- The main pro of virtual personal training is the ability to access experts in the industry at a price that is affordable. This means that the consumer can look for the personal trainer that is best suited for the type of training they are interested in, whereas previously they would not have had access to these options.
- Virtual training allows the consumer to fit the training around their schedule. The need to change a session time doesn't need to become a drama, because the workout is not in person, so the scheduling is largely up to the consumer rather than having to coordinate schedules with someone else. This makes virtual training a convenient option.
- This option has all the advantages of a personal trainer in terms of the motivation and accountability, without the cost while offering increased flexibility.
- In a con that emphasizes the main point of distinction between the two approaches, motivation and accountability, with a virtual trainer being of no use without some motivation, which has to come from within, a physical trainer provides that instant accountability that some require to succeed, without it the risk of failure increases.
- The lack of the type of knowledge around fitness, fatigue, and conditioning that can only be gathered in the field means virtual training can cannot offer a truly personalized program.
DEMOGRAPHICS HOME (VIRTUAL) FITNESS CONSUMER
- The Millennial is one of the key demographics that will workout in their homes. This generation is health-orientated and working out forms a big part of their health lifestyle. Millennials are at an age where they are settling and spending more time at home due to family commitments. They are becoming the primary home fitness consumer as a result. Millennial mothers in particular are contributing to this growing trend. The Millennial Mother is highly likely to involve her children in any activity of this nature.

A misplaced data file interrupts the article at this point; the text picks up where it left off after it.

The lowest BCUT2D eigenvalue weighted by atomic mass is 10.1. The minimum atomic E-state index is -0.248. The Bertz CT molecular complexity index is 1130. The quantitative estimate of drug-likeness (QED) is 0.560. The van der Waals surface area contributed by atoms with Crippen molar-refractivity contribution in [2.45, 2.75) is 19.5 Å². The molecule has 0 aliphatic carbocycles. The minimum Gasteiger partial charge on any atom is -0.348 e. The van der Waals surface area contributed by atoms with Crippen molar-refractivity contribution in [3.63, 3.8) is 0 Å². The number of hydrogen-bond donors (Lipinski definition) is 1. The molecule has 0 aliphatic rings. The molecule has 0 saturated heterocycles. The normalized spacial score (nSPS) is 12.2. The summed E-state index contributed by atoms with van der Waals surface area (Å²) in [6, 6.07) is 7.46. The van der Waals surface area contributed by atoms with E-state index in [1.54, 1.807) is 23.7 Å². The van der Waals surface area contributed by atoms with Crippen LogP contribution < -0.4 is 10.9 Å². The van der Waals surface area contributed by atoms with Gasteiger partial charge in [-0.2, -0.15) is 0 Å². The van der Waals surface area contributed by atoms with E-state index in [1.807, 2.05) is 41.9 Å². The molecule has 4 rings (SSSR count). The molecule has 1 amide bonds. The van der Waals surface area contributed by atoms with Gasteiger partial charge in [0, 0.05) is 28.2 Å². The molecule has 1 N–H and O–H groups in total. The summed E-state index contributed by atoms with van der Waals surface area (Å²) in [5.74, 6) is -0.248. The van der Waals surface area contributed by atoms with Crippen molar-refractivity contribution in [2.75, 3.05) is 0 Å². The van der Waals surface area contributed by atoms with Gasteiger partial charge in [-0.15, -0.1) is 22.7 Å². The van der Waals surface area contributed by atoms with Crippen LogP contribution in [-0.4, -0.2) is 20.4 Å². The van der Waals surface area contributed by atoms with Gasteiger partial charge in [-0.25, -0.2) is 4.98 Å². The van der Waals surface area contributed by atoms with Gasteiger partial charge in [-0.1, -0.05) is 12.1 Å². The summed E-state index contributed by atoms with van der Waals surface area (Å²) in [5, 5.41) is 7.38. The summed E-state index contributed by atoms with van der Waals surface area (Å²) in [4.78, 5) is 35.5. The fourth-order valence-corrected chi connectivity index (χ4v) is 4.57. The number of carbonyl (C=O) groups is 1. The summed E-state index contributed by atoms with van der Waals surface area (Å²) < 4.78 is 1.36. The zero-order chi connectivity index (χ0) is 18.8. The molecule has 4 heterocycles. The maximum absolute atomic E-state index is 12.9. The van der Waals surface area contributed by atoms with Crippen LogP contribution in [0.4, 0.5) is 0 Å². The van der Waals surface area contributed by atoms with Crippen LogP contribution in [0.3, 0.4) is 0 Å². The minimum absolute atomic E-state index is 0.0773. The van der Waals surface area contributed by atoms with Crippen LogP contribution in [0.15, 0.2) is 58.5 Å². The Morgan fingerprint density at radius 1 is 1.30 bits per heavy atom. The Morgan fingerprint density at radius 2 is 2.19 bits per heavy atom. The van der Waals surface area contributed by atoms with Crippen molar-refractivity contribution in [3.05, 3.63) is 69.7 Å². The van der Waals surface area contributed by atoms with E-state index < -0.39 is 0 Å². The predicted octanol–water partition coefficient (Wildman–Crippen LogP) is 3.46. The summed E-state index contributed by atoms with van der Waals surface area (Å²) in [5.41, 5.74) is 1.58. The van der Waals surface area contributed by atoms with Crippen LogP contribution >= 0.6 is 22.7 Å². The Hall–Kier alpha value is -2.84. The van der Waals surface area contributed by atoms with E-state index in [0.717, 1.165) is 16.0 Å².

- Baby boomers, who are looking to remain mobile and healthy, are also heavy consumers of the home fitness product range. With their high disposable income, this generation can invest in quality services and equipment in the home.
- With women more likely to remain at home to look after family, this demographic is increasingly looking for home fitness products to maintain their healthy lifestyles, forming the greatest share of this market.
- Married (or those living with a partner in long-term relationship) Millennial Mums are the biggest consumers of home fitness products. 23.2% of the Millennial generation falls into the stay at home parent category.
- The home and virtual fitness consumer is likely to have at least part of a college education, with 47% of this demographic having graduated from college and a further 18% having completed some post-high school education.
- The average household income of the demographic falling into the category of Millennial parents is $69,900. While the average household income of the other demographic group consuming home and virtual fitness services, the Baby Boomer, is $77,600.
DEMOGRAPHICS HOME FITNESS CONSUMER
- Data suggests, the average age of gym goers is a little over 40 years, with a range of 25-60.
- 25% of US gym users are aged over 55. Since data regarding memberships started being analyzed back in 1998, this has proved to be the fastest growing segment. 33% of users in this group attend the gym at least 100 times per year, compared to just 13% of those under 34.
- 35% of gym users are aged 28-34.
- Children are becoming an increasingly important demographic with 8% of those aged 12-17 and 4% of those aged 6-11 are gym users.
- Men and women have been found to join gyms at roughly the same rate, but when it comes to quitting in the first year only 8% of men take this option, compared to 14% of women.
- Females were found to be more likely to engage in swimming and yoga, while men were more likely to engage in cycling and other sports.
- A health survey found those on higher incomes are more likely to be regular gym users, when compared to those on lower incomes. The study found those on $20,000 per year typically use the gym for less than an hour per week, while those on $60,000 per year typically used the gym up to three hours per week.
- In the US, the gym goer has an average salary of $75,000 They spend on average $58 per month on their gym membership.
- 44% of the current gym uses live in households with an income of $25,000 to $75,000 per year.
- Gym users are unlikely to be employed in blue collar jobs. They are more likely to be white collar workers, professionals, or office workers.
- The area with the highest gym participation rate is Colorado with a rate of 21%. California has the second highest gym participation rate. Alabama has the lowest gym participation rate, at 10.2%. Nevada, Oregon, Pennsylvania, Missouri, Louisiana, Indiana and Kentucky all have gym participation rates of less than 15%.
- Most gyms are located within urban areas, attracting an urban population. Most people attend gyms within close proximity to their home. Gyms on convenient traffic routes also find favor with users.
- The states with the highest number of gyms include California. Texas, New York, and Florida.